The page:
On The Morning Of 19, February, 1945
The well trained but Battle-new crew of the U.S.S. DARKE received the 3rd Battalion of the 5th Marines Division at Hilo, Island of Hawaii, and set sail for Eniwetok with top secret, sealed orders. After leaving Eniwetok on a Northerly course, the orders were broken out. The mission was "seize and occupy Iwo Jima. D-Day is 19, February, 1945".
*Before dawn on that day, the Marines beach party ate a hearty breakfast of steak and spuds - in not a few cases, mingled with butterflies in the abdomen. At 0800, boats were lowered and loaded with rugged, determined Marines. The pre-landing bombardment was incessant and deafening.
Wave after wave of landing boats hit the beach after threading through Futuatsu Rocks. Mt. Suribachi (Hot Rocks) belched mortar and artillery fire at us as did innumerable gun and mortar emplacements everywhere on the island. One of the ship's LCVP's was hit after landing her troops. Many of the Marines who had grimly given the V sign with their fingers, were now stretched face down on the black volcanic ash of Iwo's beaches. More Marines came and charged over rows of dead and wounded comrades. They inched forward. Behind were Marine green uniforms almost elbow to elbow from the base of Mt. Suribachi to the northwesterly limit of the landing beaches. Buddies died, cursed and fought on. The ship's Beach Party dug foxholes almost at the water's edge. Marine burying parties worked around the clock amid constant enemy fire. On the morning of the third day, exposed bodies were fewer but the death stench was heavy. The boats, unloading supplies on the beach and evacuating casualties to the hospital ships, were still being subjected to heavy beach fire. On the morning of 21, February a landing boat from the Darke was in communication with Lt. Col. Tratti and Major Day of the 2nd Battalion. Shortly after that, a mortar shell from the island hit the boat wounding two Navy men. Later that morning a shell hit the Marine command near the air strip killing Col. Trotti and Major Day. Doggedly the boats poured in the supplies; grimly and heroically, the Marines outfought the Japs. On the sixth day, with four boats lost, the Darke went into the beach to evacuate the Beach Party. As the Beach Party was leaving, two of their members were wounded and were taken to a hospital ship.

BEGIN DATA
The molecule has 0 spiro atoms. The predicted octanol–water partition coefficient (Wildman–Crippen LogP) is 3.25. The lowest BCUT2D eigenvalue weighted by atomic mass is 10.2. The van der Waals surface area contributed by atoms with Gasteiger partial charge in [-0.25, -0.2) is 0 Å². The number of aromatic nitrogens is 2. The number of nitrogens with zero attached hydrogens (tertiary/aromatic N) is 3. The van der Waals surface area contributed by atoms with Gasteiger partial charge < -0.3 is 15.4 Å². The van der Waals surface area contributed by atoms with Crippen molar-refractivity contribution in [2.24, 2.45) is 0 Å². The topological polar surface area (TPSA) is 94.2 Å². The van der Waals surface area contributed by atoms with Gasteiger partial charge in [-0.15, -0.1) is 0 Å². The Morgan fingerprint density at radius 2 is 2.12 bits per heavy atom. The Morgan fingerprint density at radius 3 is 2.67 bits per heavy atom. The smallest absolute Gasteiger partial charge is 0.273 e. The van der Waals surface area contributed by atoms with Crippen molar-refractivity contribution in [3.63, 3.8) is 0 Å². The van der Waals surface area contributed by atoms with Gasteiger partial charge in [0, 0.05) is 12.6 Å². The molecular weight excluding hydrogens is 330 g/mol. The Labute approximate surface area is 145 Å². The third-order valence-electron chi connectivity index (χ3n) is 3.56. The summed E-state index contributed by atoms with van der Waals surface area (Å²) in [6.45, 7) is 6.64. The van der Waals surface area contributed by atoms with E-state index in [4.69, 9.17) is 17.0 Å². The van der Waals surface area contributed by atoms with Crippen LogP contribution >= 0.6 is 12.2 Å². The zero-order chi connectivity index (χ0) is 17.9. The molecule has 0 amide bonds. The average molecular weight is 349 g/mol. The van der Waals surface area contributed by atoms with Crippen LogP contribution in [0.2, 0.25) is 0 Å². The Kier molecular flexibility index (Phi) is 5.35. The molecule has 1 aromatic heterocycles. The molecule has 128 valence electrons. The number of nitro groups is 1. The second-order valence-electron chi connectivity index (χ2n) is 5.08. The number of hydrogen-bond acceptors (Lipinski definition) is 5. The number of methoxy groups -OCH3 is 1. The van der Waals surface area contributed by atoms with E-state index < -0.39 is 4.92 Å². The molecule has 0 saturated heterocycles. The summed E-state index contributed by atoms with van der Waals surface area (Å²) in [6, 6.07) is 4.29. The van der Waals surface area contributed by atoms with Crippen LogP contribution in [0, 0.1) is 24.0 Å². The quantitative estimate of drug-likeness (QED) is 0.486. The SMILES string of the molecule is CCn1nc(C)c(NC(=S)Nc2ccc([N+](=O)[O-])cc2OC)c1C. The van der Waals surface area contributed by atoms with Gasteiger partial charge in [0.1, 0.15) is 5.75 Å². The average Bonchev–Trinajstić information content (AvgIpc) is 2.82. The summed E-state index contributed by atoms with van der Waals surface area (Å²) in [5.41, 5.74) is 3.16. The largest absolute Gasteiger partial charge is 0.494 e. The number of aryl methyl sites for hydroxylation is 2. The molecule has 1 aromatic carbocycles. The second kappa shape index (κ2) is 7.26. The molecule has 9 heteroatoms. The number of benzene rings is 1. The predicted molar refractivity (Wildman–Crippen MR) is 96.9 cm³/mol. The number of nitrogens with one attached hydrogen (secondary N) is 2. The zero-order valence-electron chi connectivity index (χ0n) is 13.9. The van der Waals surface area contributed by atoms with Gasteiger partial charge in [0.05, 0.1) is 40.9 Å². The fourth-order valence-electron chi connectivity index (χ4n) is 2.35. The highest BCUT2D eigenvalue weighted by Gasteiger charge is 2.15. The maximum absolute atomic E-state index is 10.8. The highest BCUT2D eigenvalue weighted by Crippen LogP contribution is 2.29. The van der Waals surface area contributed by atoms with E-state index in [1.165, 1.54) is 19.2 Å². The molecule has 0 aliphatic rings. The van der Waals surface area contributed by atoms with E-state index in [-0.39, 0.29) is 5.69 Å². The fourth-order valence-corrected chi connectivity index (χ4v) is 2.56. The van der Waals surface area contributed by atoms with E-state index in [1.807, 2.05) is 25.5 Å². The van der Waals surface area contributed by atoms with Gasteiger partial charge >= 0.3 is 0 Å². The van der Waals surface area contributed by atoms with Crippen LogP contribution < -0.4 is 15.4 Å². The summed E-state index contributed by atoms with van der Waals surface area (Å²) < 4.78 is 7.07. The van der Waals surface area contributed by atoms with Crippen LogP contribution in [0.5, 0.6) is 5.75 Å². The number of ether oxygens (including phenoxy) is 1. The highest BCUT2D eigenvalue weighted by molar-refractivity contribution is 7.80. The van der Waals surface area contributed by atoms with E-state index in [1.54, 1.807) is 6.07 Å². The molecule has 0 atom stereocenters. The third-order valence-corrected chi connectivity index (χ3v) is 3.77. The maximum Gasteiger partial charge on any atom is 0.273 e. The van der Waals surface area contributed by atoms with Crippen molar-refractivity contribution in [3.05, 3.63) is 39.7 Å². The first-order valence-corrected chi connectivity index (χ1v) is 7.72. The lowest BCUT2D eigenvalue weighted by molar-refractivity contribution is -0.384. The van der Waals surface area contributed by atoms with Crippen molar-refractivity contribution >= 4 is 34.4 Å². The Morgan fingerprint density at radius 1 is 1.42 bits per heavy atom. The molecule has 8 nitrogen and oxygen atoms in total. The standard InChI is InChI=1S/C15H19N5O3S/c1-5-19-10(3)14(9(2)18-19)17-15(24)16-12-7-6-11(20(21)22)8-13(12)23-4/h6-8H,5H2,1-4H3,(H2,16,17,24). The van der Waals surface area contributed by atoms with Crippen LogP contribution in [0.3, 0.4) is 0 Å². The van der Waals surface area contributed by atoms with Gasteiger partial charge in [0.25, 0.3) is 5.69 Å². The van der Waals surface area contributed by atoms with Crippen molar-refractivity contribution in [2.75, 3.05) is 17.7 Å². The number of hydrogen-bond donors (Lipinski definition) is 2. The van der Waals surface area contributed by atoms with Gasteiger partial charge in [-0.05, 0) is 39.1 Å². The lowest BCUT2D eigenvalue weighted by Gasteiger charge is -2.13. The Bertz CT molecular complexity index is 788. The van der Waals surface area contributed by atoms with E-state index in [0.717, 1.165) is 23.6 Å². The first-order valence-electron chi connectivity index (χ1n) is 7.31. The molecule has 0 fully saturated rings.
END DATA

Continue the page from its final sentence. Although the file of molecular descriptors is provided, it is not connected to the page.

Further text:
*On her return to Saipan, the Darke's medical staff worked unceasingly to save the lives of the 206 wounded that we had brought off the island from the bitter battle as the hospital ships were filled to capacity. The chaplain of the Darke reverently committed nine brave heros to the bottom of the sea. Just before reaching Saipan, one more fighter passed to his rest. He was taken to join his comrades in the Marine cemetery on Saipan. The dog-tired doctors and corpsmen, heavy-lidded from sleeplessness, worked through the night transporting these wounded to the hospital at Saipan.
The Darke had come through her battle test with the steadiness of a veteran and without loss of life to her crew.